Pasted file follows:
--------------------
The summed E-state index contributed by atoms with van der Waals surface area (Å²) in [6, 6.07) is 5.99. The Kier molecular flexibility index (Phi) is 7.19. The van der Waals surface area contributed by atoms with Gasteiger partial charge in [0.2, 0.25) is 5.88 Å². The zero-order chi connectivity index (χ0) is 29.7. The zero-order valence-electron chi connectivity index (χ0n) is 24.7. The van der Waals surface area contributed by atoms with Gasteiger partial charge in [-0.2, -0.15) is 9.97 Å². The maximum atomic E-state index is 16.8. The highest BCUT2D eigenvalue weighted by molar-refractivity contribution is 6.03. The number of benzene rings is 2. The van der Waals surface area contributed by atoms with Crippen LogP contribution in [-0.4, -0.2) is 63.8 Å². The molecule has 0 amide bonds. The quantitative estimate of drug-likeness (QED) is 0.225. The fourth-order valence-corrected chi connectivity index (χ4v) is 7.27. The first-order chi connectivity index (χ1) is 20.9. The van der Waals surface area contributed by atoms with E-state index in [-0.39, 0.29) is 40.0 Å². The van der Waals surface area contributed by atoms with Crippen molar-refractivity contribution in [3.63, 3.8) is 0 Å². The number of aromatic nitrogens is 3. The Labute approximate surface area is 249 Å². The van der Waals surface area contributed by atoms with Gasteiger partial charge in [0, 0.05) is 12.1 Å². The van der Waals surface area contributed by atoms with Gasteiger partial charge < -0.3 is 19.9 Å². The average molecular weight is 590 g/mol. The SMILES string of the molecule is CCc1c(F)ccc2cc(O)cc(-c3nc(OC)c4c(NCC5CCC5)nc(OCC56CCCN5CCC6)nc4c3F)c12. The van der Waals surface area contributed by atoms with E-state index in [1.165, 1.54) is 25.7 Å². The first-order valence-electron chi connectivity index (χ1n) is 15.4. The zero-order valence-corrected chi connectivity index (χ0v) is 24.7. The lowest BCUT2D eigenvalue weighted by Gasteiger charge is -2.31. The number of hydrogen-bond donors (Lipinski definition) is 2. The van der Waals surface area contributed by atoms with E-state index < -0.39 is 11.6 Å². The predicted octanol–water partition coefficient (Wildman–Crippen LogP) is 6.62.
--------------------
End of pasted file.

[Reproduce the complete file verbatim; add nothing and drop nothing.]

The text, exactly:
The summed E-state index contributed by atoms with van der Waals surface area (Å²) in [6, 6.07) is 5.99. The Kier molecular flexibility index (Phi) is 7.19. The van der Waals surface area contributed by atoms with Gasteiger partial charge in [0.2, 0.25) is 5.88 Å². The zero-order chi connectivity index (χ0) is 29.7. The zero-order valence-electron chi connectivity index (χ0n) is 24.7. The van der Waals surface area contributed by atoms with Gasteiger partial charge in [-0.2, -0.15) is 9.97 Å². The maximum atomic E-state index is 16.8. The highest BCUT2D eigenvalue weighted by molar-refractivity contribution is 6.03. The number of benzene rings is 2. The van der Waals surface area contributed by atoms with Crippen LogP contribution in [-0.4, -0.2) is 63.8 Å². The molecule has 0 amide bonds. The quantitative estimate of drug-likeness (QED) is 0.225. The fourth-order valence-corrected chi connectivity index (χ4v) is 7.27. The first-order chi connectivity index (χ1) is 20.9. The van der Waals surface area contributed by atoms with E-state index in [-0.39, 0.29) is 40.0 Å². The van der Waals surface area contributed by atoms with Crippen molar-refractivity contribution in [3.63, 3.8) is 0 Å². The number of aromatic nitrogens is 3. The Labute approximate surface area is 249 Å². The van der Waals surface area contributed by atoms with Gasteiger partial charge in [0, 0.05) is 12.1 Å². The van der Waals surface area contributed by atoms with Gasteiger partial charge < -0.3 is 19.9 Å². The average molecular weight is 590 g/mol. The SMILES string of the molecule is CCc1c(F)ccc2cc(O)cc(-c3nc(OC)c4c(NCC5CCC5)nc(OCC56CCCN5CCC6)nc4c3F)c12. The van der Waals surface area contributed by atoms with E-state index in [1.165, 1.54) is 25.7 Å². The first-order valence-electron chi connectivity index (χ1n) is 15.4. The zero-order valence-corrected chi connectivity index (χ0v) is 24.7. The lowest BCUT2D eigenvalue weighted by Gasteiger charge is -2.31. The number of hydrogen-bond donors (Lipinski definition) is 2. The van der Waals surface area contributed by atoms with E-state index < -0.39 is 11.6 Å². The predicted octanol–water partition coefficient (Wildman–Crippen LogP) is 6.62.